Claire Danes shops there. So does Whoopi Goldberg. In fact, there’s a veritable United Nations of customers choosing their Israeli-made frocks, scarves, jewelry and vintage Gottex swimsuits at Rosebud, a Manhattan boutique opened by Fern Penn 10 years ago.
“It’s what I love about having my store in SoHo,” said Penn, a New Yorker, during a buying trip to Israel. “Everyone walks in here, customers from Germany, Australia, Saudi Arabia, Bahrain. They just like how the stuff looks, and it means that people all over the world are wearing Israeli clothing.”
An early adapter of Israeli fashion, Penn opened her concept shop at a time when emerging sabra designers could only dream of selling their wares in the Big Apple. Along the way, several tried to open their own SoHo stores, but the rents were too steep. Penn’s store offered an option for designers looking to export their work.
“What Israeli designer can afford [rent of] $30,000 a month?” asked Penn. “You’re not selling at the price points of the market makers and you can’t lose your shirt like the market makers.”
Once the gentrified home of artists and architects, SoHo has become the Madison Avenue of New York’s downtown, albeit with appeal for the hipper set. But Penn has been able to develop her own niche among the Burberry, Louis Vuitton and Bloomingdale’s SoHo stores. With prices ranging from $95 to $400 for a select group of pieces from designers Ronen Chen, Alembika and Kedem Sasson, as well as a handful of accessories and jewelry makers (and vintage Israeli clothing and knicknacks), Penn has figured out what some New York women like to wear and calls her customers each time a new shipment comes in.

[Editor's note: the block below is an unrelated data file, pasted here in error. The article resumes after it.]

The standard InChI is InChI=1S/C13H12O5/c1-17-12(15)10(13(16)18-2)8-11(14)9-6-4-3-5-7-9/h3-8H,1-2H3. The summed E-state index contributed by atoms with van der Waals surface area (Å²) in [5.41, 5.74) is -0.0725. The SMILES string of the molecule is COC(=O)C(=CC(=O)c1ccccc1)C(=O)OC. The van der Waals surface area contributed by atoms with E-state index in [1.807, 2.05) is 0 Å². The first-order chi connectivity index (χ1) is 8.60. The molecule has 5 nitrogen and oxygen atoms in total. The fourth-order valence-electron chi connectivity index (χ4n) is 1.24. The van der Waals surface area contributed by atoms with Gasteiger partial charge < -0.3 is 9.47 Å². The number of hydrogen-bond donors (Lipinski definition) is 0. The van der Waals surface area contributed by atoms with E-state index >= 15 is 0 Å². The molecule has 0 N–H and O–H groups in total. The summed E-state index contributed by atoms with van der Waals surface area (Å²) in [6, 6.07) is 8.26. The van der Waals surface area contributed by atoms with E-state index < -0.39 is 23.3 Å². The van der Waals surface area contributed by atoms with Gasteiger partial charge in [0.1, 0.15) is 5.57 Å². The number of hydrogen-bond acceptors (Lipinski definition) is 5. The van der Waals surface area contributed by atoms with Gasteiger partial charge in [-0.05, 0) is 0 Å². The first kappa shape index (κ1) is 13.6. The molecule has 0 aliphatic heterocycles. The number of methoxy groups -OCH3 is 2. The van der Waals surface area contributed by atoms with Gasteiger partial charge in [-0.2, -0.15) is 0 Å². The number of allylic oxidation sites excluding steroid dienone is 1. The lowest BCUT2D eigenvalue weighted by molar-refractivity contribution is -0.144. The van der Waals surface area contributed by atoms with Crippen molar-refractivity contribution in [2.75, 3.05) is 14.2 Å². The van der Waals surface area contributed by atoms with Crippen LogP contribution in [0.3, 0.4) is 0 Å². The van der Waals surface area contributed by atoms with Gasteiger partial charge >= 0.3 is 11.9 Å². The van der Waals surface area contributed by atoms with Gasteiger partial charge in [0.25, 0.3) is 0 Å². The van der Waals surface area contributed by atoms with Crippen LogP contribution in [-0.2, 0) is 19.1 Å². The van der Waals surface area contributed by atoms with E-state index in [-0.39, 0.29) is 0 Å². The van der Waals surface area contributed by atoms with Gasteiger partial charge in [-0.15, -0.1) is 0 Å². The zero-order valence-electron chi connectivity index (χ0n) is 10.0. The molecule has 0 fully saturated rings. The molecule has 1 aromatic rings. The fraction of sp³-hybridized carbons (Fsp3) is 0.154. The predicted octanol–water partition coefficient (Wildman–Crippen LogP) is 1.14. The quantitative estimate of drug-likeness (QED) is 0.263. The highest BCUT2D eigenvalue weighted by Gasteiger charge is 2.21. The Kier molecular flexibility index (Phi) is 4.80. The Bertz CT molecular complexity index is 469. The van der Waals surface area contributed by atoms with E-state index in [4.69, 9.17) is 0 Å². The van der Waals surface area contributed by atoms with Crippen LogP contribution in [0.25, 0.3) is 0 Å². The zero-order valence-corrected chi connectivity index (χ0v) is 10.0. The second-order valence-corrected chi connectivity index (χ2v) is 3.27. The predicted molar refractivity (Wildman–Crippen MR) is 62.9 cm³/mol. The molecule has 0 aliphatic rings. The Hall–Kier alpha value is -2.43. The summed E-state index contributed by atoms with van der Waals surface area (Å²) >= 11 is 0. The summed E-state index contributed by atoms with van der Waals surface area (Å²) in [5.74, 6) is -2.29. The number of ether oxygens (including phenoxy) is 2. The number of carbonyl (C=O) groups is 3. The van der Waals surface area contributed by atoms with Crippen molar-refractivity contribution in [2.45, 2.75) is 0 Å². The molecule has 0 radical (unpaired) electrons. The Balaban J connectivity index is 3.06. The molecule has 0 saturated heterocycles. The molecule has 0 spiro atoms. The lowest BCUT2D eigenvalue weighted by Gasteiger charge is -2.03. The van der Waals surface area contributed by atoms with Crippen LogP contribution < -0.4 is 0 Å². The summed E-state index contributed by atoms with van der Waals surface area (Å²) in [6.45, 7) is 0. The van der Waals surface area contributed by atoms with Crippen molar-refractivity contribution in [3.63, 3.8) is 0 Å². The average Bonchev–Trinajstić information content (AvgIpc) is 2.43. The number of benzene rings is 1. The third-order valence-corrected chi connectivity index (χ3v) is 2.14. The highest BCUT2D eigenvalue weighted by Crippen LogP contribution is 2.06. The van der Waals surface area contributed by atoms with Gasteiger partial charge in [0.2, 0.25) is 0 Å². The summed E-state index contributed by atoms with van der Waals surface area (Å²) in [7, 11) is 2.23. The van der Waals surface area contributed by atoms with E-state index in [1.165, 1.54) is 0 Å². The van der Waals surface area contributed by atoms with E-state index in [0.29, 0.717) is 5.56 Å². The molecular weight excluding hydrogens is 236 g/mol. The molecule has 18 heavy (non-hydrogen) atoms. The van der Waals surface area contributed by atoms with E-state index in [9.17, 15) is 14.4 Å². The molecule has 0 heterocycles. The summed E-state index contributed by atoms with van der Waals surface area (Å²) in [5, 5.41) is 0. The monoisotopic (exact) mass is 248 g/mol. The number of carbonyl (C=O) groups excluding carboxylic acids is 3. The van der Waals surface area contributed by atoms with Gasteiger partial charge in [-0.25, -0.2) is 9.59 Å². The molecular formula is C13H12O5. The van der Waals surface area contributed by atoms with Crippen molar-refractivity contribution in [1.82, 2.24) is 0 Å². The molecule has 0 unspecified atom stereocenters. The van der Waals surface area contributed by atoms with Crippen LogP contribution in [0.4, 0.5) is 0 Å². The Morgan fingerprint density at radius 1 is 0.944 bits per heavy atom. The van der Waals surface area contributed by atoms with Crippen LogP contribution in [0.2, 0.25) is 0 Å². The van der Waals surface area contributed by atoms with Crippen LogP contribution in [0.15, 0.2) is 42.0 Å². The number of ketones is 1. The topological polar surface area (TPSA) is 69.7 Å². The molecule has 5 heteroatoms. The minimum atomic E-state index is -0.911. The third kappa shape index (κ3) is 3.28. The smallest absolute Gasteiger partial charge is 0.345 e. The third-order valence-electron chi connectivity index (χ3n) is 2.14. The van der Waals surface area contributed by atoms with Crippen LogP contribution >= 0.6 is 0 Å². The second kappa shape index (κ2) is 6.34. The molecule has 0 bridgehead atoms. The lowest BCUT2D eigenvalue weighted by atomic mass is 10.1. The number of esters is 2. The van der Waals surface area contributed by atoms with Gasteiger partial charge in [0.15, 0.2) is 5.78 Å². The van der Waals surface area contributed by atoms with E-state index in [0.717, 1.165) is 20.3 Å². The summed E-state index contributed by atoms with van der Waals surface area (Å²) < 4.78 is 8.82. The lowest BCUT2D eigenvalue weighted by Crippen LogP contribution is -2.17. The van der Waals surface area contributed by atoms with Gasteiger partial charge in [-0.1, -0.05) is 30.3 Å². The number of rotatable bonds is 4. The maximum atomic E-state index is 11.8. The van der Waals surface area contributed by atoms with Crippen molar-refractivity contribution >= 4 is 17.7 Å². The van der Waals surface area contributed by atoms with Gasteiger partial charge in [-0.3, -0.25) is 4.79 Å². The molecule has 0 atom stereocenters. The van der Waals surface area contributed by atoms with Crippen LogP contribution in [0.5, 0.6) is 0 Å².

“I send things to Whoopi,” said Penn. “She loves Kedem Sasson and Alembika, those are the two she wears, and she’s been addicted ever since.”
Danes was first in the store before Christmas, said Penn, when she was heavily pregnant with her son, Cyrus, who was born in late December. She was shopping for stocking stuffers, said Penn, and bought an armful of bracelets and recycled picture frames, made by the folks at Yad Lekashish, a Jerusalem day center for elderly artisans.
“I told her everything is designed and made in Israel,” said Penn, remarking on Danes’ recent trips to Israel to film scenes for the award-winning TV show ‘Homeland.’ “She loved that.”
The concept of Israeli-designed products is a draw for many of the Rosebud customer base, but not all, added Penn.
“They come because they love the clothing,” she said. “They love our personal touch. We create an experience, you get a glass of wine or coffee, we sit, we talk; it’s a much more personal shopping experience.”
With a client base of women between the ages of 35 and 85, said Penn, many shoppers are repeat customers, some buying their entire wardrobes from Rosebud, others focusing on select pieces.
“It’s a look that works for women, not girls,” she said. “They love the clean look, and they want to look different, because most of what works for them in New York is Eileen Fisher.”
With plans to celebrate her first decade of business during the spring, Penn is also thinking about expanding her store, but “vertically,” she said, adding other kinds of Israeli products, such as Arad towels and bathrobes, shoes, possibly a coffee bar. For that she’ll need financing, and she is currently talking to possible investors.
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